Thesis
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System availability and efficiency are critical aspects in the oil and gas sector; as any fault affecting those systems may cause operations to shut down; which will negatively impact operation resources as well as costs, human resources and time. Therefore, it became important to investigate the reasons of such errors. In this study, software errors and maintenance are studied. End user errors are targeted after finding that is the number of these errors is projected to increase. The factors that affect end user behavior in oil and gas systems are also investigated and the relation between system availability and end user behavior are evaluated. An investigation has been performed following the descriptive methodology in order to gain insights into the human error factor encountered by various international oil and gas companies around the Middle East and North Africa. This was conducted by distributing a questionnaire to 120 employees of the companies in this study; 81 had responded. The questionnaire contained questions related to software/hardware errors and errors due to the end user. In short, the study shows that there is a relation between end user behavior and system availability and efficiency. Factors including training, experience, education, work shifts, system interface and I/O devices were identified in the study as factors affecting end user behavior. Moreover, the study contributes new knowledge by identifying a new factor that leads to system unavailability, namely memory sticks. This thesis presents a valuable knowledge that explains how errors occur and the reasons for their occurrence. Major limitations of this research include company policies, legal issues and information resources.
Chapter
Since the early 1990s, there has been a lot of enthusiasm for using high-speed connectivity to develop local community links through education, employment possibilities, fostering community events, and enhancing overall sociability within a local region. 5G is the 5th iteration of a broadband network operating on cellular systems. 5G is not only for mobile phones, but it is also the foundation for virtual reality (VR); the internet of things (IoT); and autonomous transport, immersive services, and public infrastructure; and connecting many electronic devices to the internet. In this chapter, first, the authors have discussed the evolution of 1G network to 6G networks by focussing on its potential impact on the quality of life. Further, 5G applications in IoT, autonomous transport, immersive services, and public infrastructure have been discussed. Then the chapter discusses popular advantages, limitations in the current technologies, implementations, and future perspectives.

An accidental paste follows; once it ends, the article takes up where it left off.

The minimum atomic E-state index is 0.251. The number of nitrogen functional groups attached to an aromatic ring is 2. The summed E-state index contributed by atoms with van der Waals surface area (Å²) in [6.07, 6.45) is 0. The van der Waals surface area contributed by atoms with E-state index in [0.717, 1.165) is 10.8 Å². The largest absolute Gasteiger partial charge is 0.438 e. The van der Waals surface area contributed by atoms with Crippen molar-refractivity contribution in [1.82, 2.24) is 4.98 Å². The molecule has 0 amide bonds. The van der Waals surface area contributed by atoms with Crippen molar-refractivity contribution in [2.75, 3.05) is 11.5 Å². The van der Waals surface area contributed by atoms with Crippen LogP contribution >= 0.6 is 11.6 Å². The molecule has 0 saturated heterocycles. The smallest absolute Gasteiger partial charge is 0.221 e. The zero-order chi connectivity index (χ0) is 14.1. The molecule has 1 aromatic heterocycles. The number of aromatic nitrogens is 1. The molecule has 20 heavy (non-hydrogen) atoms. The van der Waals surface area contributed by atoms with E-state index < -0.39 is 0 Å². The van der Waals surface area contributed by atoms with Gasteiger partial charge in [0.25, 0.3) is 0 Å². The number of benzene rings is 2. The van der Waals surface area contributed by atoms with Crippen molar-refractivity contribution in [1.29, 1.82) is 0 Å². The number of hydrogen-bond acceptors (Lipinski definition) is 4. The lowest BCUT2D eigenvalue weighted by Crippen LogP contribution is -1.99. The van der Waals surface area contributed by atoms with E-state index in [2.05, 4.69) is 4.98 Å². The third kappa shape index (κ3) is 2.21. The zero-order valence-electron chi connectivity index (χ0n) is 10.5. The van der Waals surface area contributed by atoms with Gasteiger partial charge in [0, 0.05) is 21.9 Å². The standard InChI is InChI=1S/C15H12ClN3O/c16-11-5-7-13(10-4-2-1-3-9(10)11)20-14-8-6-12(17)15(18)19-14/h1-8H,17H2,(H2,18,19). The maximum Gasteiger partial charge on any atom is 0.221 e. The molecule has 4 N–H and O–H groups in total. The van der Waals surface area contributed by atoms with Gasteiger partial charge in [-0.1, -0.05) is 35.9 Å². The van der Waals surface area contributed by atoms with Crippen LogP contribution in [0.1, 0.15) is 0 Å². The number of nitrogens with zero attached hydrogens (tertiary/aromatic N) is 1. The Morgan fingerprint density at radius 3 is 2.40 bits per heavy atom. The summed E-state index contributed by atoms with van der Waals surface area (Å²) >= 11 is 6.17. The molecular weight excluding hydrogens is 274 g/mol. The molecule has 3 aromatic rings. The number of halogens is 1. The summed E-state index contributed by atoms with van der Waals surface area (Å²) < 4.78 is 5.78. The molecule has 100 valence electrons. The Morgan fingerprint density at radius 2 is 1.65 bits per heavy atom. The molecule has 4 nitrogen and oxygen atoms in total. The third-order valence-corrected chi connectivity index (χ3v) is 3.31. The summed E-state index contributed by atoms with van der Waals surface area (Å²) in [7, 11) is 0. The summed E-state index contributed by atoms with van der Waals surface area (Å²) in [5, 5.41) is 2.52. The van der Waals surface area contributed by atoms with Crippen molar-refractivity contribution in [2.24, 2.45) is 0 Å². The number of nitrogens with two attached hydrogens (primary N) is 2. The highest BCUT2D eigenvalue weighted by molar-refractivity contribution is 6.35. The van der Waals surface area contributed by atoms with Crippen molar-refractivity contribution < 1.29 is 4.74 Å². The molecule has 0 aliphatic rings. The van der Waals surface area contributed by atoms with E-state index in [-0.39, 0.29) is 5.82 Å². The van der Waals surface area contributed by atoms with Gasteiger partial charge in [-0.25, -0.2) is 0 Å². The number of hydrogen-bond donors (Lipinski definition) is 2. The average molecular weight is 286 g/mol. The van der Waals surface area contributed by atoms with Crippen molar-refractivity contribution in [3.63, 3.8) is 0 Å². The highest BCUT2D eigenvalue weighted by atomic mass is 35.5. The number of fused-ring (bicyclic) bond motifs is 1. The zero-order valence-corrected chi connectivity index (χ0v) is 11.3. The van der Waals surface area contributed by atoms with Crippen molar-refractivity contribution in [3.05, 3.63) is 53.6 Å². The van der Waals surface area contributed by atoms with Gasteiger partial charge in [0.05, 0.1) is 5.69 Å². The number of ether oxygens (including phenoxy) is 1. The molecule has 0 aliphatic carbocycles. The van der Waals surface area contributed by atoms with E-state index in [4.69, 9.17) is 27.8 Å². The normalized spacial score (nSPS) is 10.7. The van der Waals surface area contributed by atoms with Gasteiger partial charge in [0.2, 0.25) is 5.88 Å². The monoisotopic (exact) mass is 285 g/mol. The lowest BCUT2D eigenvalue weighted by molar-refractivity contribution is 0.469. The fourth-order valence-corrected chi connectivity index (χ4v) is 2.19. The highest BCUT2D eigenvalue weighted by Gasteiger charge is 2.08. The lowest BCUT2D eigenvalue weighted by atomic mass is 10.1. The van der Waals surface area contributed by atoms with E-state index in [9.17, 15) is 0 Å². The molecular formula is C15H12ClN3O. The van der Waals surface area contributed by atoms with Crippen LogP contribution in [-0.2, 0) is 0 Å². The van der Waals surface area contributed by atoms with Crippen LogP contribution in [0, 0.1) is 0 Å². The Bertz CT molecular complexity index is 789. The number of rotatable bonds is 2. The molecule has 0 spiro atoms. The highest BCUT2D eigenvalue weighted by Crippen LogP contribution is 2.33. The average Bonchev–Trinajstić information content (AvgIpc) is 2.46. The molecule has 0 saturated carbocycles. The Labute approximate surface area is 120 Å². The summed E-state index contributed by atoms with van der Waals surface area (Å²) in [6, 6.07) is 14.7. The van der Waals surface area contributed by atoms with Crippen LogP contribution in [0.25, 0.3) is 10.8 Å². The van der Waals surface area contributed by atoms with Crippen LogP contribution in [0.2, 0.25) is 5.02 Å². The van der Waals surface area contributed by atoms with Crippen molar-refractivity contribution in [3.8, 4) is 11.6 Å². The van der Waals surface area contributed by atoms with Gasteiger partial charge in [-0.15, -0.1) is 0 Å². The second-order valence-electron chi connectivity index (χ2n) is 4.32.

Chapter
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To fail in a task, to misjudge a situation and to make wrong conclusions, or to be unable to achieve a desired goal, are basic human experiences that occur in everyday activities as well as in longer-term projects in the context of personal development. But the assessments of what is a mistake, an error, or a failure depend heavily on cultural as well as individual contexts. Errors, failures and mistakes do not constitute objectively ascertainable facts, but are subject to the validity of certain rules within a context-dependent judgement. These rules can exist in various forms and degrees of explicitness and are adopted in the course of social negotiation processes. The aim of this book is to synthesise empirical research-based and theoretical perspectives on mistakes, errors, and failure in and across cultures, in order to provide a comprehensive view of contemporary research and practice which is accessible to researchers and practicing professionals internationally.
Chapter